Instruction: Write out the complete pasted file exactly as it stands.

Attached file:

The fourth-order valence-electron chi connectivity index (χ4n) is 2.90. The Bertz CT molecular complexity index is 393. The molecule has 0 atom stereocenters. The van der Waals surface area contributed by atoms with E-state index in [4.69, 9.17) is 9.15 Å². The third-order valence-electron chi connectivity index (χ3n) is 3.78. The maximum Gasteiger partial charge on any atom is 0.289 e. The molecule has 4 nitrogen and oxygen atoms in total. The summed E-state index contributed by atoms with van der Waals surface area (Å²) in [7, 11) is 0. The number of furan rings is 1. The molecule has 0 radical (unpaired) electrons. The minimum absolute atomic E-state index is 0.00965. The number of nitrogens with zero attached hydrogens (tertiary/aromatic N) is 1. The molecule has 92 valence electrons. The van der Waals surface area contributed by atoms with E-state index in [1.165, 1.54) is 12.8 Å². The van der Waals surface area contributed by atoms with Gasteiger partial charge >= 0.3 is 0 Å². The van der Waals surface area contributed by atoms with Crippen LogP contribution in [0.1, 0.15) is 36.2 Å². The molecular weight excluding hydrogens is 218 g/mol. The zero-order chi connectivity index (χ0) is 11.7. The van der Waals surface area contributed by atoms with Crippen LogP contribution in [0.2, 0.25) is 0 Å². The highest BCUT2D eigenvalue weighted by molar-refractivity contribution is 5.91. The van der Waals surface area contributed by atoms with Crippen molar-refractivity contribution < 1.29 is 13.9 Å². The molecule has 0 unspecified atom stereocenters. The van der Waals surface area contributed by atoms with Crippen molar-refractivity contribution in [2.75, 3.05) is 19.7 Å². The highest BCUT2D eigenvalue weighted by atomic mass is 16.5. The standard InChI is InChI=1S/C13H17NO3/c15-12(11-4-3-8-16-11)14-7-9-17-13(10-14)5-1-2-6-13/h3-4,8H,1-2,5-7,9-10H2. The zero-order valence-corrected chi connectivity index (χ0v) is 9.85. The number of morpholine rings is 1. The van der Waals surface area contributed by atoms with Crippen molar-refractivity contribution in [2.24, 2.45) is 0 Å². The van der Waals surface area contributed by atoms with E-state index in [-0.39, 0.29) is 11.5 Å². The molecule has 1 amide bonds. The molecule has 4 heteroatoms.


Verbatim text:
The fourth-order valence-electron chi connectivity index (χ4n) is 2.90. The Bertz CT molecular complexity index is 393. The molecule has 0 atom stereocenters. The van der Waals surface area contributed by atoms with E-state index in [4.69, 9.17) is 9.15 Å². The third-order valence-electron chi connectivity index (χ3n) is 3.78. The maximum Gasteiger partial charge on any atom is 0.289 e. The molecule has 4 nitrogen and oxygen atoms in total. The summed E-state index contributed by atoms with van der Waals surface area (Å²) in [7, 11) is 0. The number of furan rings is 1. The molecule has 0 radical (unpaired) electrons. The minimum absolute atomic E-state index is 0.00965. The number of nitrogens with zero attached hydrogens (tertiary/aromatic N) is 1. The molecule has 92 valence electrons. The van der Waals surface area contributed by atoms with E-state index in [1.165, 1.54) is 12.8 Å². The van der Waals surface area contributed by atoms with Gasteiger partial charge >= 0.3 is 0 Å². The van der Waals surface area contributed by atoms with Crippen LogP contribution in [0.1, 0.15) is 36.2 Å². The molecular weight excluding hydrogens is 218 g/mol. The zero-order chi connectivity index (χ0) is 11.7. The van der Waals surface area contributed by atoms with Crippen LogP contribution in [0.2, 0.25) is 0 Å². The highest BCUT2D eigenvalue weighted by molar-refractivity contribution is 5.91. The van der Waals surface area contributed by atoms with Crippen molar-refractivity contribution < 1.29 is 13.9 Å². The molecule has 0 unspecified atom stereocenters. The van der Waals surface area contributed by atoms with Crippen molar-refractivity contribution in [2.75, 3.05) is 19.7 Å². The highest BCUT2D eigenvalue weighted by atomic mass is 16.5. The standard InChI is InChI=1S/C13H17NO3/c15-12(11-4-3-8-16-11)14-7-9-17-13(10-14)5-1-2-6-13/h3-4,8H,1-2,5-7,9-10H2. The zero-order valence-corrected chi connectivity index (χ0v) is 9.85. The number of morpholine rings is 1. The van der Waals surface area contributed by atoms with Crippen molar-refractivity contribution in [2.24, 2.45) is 0 Å². The van der Waals surface area contributed by atoms with E-state index in [-0.39, 0.29) is 11.5 Å². The molecule has 1 amide bonds. The molecule has 4 heteroatoms.